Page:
Montenegro is a notoriously corrupt country. Former prime minister Milo Djukanovic who ruled the country for 25 years (save a few short interruptions) has been accused of using the country as his own personal ATM and of muzzling the press. In 2009, he was implicated in a cigarette smuggling ring that reportedly laundered $1 billion in profits, but was never charged. In 2015, he earned himself the title “man of the year in organized crime” by the Organized Crime and Corruption Reporting Project.
Djukanovic called the October 2016 election a “referendum on NATO membership” — but the vote which sealed the nation’s fate regarding NATO membership was marred with serious allegations of fraud. One opposition leader called it “the most fraudulent we've ever had”. At the time, the EU called for an investigation, though in reality Brussels and Washington turned a blind eye given that the election results suited their own agenda. Similarly, the media weren’t overly interested the previous year when Montenegrins took to the streets to protest the pro-EU/NATO government.
The value placed on anti-corruption protesters around the world seems to be decided based more on their value to Western geostrategic interests than anything else. If those Montenegrins had been protesting a government regarded as friendly with Moscow, there would have been no end to the coverage — and no doubt, some American officials would have shown up in Podgorica to show their support.
Djukanovic stepped down and was replaced as prime minister by his ally Dusko Markovic after his party won the October election. Djukanovic has been eager to portray NATO membership and Russian influence as the biggest issue facing Montenegro. On election day, he announced there had been an attempted coup and Russian plot to assassinate him, with the aim being to prevent Montenegro’s entry into NATO.
Opposition parties say this “coup” was a fabrication; an attempt to rally support as people went to the polls. Knowing how well anti-Russian sentiment plays in the West these days, perhaps he thought a fake Russian plot would be a good way to get some attention.
It’s unlikely however, that Moscow sees the minuscule addition of Montenegro’s 2,000 troops as reason enough to assassinate a foreign leader to prevent it from happening — particularly when Vladimir Putin is already busy running rings around the rest of the world and hacking everything with an electric current.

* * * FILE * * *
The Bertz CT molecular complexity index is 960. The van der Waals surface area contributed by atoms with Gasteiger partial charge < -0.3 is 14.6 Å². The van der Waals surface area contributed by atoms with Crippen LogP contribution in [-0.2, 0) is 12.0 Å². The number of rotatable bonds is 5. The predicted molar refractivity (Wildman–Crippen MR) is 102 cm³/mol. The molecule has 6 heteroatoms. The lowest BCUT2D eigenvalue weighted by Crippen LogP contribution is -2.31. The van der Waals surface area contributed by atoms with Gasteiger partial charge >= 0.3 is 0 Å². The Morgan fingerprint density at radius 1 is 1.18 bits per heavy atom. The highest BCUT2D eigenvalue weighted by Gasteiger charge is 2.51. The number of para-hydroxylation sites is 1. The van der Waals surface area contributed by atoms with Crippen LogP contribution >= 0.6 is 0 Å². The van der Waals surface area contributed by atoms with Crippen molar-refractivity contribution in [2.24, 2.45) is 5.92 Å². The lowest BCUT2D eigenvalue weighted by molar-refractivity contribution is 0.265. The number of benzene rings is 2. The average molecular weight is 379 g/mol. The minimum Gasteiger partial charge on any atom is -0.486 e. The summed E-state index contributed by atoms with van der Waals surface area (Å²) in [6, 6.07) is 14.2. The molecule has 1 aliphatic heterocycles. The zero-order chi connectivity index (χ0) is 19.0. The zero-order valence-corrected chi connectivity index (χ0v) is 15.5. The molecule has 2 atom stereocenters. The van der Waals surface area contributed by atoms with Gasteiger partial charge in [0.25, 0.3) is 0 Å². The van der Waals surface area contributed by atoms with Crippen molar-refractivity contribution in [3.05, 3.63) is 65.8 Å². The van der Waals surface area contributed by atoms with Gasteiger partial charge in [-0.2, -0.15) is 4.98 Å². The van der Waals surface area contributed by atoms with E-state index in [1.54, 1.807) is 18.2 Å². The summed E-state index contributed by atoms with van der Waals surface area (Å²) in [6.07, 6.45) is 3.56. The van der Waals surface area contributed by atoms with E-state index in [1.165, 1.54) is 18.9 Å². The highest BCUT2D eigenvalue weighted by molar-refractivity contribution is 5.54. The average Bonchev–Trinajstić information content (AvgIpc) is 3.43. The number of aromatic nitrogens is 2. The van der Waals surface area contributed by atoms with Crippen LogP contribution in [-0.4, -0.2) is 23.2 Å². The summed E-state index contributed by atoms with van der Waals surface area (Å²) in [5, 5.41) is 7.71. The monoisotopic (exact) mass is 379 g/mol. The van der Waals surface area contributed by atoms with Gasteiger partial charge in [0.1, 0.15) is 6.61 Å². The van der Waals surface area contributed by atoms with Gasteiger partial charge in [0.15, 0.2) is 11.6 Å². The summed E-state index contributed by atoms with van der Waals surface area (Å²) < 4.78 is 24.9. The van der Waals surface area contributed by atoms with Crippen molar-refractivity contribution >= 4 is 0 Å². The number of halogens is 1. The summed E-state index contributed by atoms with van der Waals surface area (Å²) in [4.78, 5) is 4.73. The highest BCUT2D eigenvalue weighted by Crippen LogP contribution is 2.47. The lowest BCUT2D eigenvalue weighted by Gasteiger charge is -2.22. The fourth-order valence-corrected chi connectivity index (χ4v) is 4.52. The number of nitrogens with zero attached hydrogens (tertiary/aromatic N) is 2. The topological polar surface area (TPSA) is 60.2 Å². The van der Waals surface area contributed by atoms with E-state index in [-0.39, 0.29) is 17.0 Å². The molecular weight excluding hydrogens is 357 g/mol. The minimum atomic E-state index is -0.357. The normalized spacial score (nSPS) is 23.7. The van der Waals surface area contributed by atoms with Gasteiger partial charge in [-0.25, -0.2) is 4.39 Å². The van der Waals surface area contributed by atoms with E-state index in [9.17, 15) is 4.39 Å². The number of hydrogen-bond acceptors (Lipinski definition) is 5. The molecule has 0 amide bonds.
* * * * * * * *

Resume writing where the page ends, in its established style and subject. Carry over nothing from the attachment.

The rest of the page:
Of course, Russia is not exactly delighted about Montenegro joining NATO — Moscow is against NATO expansion in general — but Putin is hardly quaking in his boots over this particular addition to the Western social club.
Given that NATO found itself without purpose in 1991 after the fall of the Soviet Union, it has struggled to maintain its relevance. This is why it engages in hair-brained and disastrous ‘humanitarian interventions’ in countries like Libya. It is also why NATO perpetuates the ridiculous notion of Russia as an existential threat to the Western world. NATO’s goal is to perpetuate its existence and stay relevant. Everything it does is in pursuit of this goal.
Adding members like Montenegro purely in an attempt to antagonize Russia is foolish. It serves only to confirm to Moscow that Washington disregards its interests and security — which ironically, could cause more instability to NATO than any benefit gleaned from adding Montenegro.
Then again, for all the talk NATO does about security and stability, it seems to benefit most from exactly the opposite.
The statements, views and opinions expressed in this column are solely those of the author and do not necessarily represent those of RT.